A study recently published in the journal Nature Chemical Biology opens up new avenues in biohydrogen research, the Technical University of Berlin (TU Berlin) said on Friday.
Scientists at the TU Berlin succeeded in explaining the function of a molecular switch in biomolecules. The research was carried out together with the Free University Berlin, the Charite and the Humboldt University of Berlin.
The findings are significant not only for basic research but also for the technical application of biological hydrogen conversion, scientists said. This is because knowledge of the molecular structure of hydrogenases paves the way for the synthesis of chemical model compounds to product alternative energy source hydrogen, said TU Berlin.
Those hydrogenases, which are not inactivated by the oxygen in the air, are of particular interest of the researchers. Due to their unusual property of oxygen compatibility, the molecular switch plays a key role.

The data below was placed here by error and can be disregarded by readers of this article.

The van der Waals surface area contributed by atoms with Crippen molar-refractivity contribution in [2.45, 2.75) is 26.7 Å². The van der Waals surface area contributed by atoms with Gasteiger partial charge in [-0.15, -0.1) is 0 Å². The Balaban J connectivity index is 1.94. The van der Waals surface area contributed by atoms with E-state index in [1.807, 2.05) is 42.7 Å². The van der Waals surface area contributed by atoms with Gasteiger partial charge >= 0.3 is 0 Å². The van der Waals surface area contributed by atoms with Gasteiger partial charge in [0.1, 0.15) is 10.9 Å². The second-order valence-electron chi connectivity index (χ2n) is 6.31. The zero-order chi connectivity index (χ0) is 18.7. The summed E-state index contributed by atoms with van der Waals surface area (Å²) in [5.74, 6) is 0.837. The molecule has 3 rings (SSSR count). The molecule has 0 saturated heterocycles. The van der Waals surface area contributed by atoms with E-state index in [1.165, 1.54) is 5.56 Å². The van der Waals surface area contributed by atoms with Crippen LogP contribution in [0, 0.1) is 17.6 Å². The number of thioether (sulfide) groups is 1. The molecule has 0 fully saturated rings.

The switch refers to a cluster of iron and sulfur atoms, which can conduct or optionally store electrons.
"Because of its transdisciplinary methodology, our research group could decipher how the electronic switch allows the hydrogenase to detoxify the harmful oxygen, while ensuring that further energy is obtained from hydrogen," said microbiologist Dr. Oliver Lenz from the Institute of Chemistry of the TU Berlin.
The electronic switch is a key component of some proteins that are able to either produce hydrogen or to cleave hydrogen for energy.
Because of these properties, these biocatalysts called hydrogenases are the focus of research globally, said the study.